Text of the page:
You might be curious, so how big a byte array are we talking about here? Pix is nothing more than a byte array with 4 bytes representing a pixel (R, G, B and A each represented by a byte). With an image that is 800 x 600, we’re talking about 1.92 million bytes in each image! To keep the program relatively speedy, we’ll use a smaller image that is of size 67 x 100, which gives an array of 26,800 bytes. This, if you don’t realise it by now, is far from the 18 bytes we were playing around with in the last program.

Also, you might realise that because each pixel is now randomly colored, we’d end up with a colored static snow pattern.

randomly generated image

Let’s move on.

Find the fitness of the organisms

The fitness of the organism is the difference between the two images.

// calculate the fitness of an organism
func (o *Organism) calcFitness(target *image.RGBA) {
	difference := diff(o.DNA, target)
	if difference == 0 {
		o.Fitness = 1
	}
	o.Fitness = difference

}

// find the difference between 2 images
func diff(a, b *image.RGBA) (d int64) {
	d = 0
	for i := 0; i < len(a.Pix); i++ {
		d += int64(squareDifference(a.Pix[i], b.Pix[i]))
	}
	return int64(math.Sqrt(float64(d)))
}

// square the difference between 2 uint8s
func squareDifference(x, y uint8) uint64 {
	d := uint64(x) - uint64(y)
	return d * d
}

To find the difference, we can go back to the Pythagorean theorem. If you remember, we can find the distance between 2 points if we square the difference of the x and y values, add them up and then square root the results.

Pythagorean theorem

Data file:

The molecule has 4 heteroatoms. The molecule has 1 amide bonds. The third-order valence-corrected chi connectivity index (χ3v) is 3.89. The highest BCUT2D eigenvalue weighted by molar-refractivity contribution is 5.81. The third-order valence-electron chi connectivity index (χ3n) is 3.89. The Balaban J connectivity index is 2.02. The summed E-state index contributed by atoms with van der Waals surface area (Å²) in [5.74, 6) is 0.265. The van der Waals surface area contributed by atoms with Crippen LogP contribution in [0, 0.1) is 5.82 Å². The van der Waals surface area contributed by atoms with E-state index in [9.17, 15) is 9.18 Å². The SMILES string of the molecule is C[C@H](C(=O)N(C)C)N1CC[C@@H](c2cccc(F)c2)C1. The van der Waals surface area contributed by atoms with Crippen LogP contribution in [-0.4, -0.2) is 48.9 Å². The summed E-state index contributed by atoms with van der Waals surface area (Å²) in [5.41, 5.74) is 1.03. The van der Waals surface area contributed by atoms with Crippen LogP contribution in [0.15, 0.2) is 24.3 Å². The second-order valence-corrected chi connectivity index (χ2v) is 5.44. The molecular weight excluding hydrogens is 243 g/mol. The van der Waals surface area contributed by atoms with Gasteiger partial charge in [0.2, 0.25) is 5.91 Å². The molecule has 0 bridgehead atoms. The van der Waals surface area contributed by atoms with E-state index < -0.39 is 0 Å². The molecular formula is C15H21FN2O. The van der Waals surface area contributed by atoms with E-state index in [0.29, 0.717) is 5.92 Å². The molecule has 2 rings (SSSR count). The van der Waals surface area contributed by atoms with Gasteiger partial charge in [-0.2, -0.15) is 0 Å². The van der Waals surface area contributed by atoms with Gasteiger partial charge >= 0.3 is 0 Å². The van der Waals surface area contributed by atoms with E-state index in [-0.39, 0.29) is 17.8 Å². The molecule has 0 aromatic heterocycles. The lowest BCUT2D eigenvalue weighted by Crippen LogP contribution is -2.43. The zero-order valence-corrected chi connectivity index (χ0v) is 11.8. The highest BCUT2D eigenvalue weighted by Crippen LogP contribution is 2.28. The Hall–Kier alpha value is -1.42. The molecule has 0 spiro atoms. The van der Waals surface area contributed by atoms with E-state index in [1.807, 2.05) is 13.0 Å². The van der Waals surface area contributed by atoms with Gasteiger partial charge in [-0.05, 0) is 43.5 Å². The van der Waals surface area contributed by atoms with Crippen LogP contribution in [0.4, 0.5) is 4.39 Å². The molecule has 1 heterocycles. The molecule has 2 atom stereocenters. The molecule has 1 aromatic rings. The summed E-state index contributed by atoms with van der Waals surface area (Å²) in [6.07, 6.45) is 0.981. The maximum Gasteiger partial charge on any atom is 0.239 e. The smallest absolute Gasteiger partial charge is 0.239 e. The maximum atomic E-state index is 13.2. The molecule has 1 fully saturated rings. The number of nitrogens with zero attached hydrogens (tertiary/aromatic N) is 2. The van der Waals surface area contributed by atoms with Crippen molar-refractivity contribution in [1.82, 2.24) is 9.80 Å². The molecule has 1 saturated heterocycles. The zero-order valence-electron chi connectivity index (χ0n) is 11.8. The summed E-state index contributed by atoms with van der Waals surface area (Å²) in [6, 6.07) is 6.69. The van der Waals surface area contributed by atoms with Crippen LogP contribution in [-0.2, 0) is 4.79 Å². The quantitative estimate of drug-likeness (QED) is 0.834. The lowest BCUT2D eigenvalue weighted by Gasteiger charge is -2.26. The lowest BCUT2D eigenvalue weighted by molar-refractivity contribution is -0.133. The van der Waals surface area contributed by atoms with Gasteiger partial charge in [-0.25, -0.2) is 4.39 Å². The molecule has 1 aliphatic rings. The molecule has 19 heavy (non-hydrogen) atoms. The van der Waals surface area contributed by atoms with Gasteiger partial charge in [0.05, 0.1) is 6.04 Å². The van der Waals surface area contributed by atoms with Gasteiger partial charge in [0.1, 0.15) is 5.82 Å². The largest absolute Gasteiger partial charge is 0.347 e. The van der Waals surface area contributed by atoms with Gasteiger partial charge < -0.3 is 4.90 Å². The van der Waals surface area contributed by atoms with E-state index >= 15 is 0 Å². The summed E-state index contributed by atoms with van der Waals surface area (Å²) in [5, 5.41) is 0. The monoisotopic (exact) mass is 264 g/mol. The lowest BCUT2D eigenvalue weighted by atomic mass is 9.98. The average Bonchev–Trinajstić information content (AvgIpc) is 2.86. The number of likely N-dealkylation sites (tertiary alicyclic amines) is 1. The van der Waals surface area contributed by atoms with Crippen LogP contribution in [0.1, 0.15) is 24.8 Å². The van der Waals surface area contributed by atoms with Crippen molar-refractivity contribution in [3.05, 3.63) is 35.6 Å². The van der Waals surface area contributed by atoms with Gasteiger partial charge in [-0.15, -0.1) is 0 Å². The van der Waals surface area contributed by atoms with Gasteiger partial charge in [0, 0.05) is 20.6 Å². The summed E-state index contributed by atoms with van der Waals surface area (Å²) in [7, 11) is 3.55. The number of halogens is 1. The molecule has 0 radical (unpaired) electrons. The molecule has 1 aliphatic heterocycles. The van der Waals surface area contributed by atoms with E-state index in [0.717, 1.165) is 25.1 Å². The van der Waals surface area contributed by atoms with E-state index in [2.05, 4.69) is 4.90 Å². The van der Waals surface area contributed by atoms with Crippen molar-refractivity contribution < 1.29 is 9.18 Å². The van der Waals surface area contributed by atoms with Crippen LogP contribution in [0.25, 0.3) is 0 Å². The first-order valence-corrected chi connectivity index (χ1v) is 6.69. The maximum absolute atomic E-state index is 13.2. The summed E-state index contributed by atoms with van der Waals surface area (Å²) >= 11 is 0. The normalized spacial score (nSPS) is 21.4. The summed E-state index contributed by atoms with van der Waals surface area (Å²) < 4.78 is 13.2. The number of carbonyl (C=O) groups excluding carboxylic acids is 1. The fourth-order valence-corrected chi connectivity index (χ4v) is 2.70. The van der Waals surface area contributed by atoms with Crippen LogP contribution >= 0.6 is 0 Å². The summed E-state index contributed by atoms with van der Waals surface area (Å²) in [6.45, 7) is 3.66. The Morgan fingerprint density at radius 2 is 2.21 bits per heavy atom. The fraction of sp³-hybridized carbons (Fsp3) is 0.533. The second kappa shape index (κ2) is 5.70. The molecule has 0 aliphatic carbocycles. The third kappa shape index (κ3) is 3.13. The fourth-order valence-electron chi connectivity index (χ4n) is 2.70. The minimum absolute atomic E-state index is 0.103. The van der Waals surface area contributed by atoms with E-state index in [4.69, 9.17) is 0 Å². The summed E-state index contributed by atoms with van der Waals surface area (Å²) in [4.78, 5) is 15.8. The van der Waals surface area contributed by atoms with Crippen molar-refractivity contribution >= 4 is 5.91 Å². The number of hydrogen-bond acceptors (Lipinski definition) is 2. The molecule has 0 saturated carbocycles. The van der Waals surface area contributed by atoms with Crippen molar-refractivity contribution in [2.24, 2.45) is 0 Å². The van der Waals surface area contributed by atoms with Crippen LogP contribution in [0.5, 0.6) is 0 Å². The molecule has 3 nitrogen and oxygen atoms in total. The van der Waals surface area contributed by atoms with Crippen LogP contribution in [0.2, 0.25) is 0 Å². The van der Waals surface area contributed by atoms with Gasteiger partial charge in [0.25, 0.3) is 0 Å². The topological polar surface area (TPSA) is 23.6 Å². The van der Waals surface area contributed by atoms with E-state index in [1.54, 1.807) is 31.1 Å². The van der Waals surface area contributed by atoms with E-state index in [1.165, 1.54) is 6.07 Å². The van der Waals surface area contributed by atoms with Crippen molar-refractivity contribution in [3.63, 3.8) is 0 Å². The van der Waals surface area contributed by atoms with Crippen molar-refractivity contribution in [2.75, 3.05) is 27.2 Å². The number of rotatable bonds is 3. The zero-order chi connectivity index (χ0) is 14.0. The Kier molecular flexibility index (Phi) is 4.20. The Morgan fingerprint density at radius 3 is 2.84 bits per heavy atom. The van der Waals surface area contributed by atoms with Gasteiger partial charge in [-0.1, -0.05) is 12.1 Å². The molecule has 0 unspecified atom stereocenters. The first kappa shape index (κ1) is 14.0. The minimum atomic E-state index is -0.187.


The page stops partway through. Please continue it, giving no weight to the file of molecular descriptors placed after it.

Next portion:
Give 2 points a(x1, y1) and b(x2, y2), the distance d between a and b is:

distance between 2 points

That’s in 2 dimensional space. In 3 dimensional space, we simply do the Pythagorean theorem twice, and in 4 dimensional space, we do it 3 times. The RGBA values of a pixel is essentially a point in a 4 dimensional space, so to find the difference between 2 pixels, we square the difference between r, g, b and a values of two pixels, add them all up and then square root the results.

distance between 2 pixels

That’s the difference between 2 pixels. To find the difference between all pixels, we just add up all the results together and we have the final difference. Because Pix is essentially one long byte array with consecutive RGBA values in it we can use a simple shortcut. We simply square the difference between each corresponding byte in the image and the target, then add them all up and square root the final number to find the difference between the 2 images.

As a reference, if 2 images are exactly the same, the difference will be 0 and if the 2 images are complete opposites of each other, the difference will be 26,800. In other words, the best fit organisms should have fitness of 0 and the higher the number is, the less fit the organism is.

Select the organisms with the best fitness and give them higher chances to reproduce

We’re still using the breeding pool mechanism here but with a difference. First, we sort the population from best fitness to worst fitness. Then we take the top best organisms and put them into the breeding pool. We use a parameter PoolSize to indicate how many of the best fit organisms we want in the pool.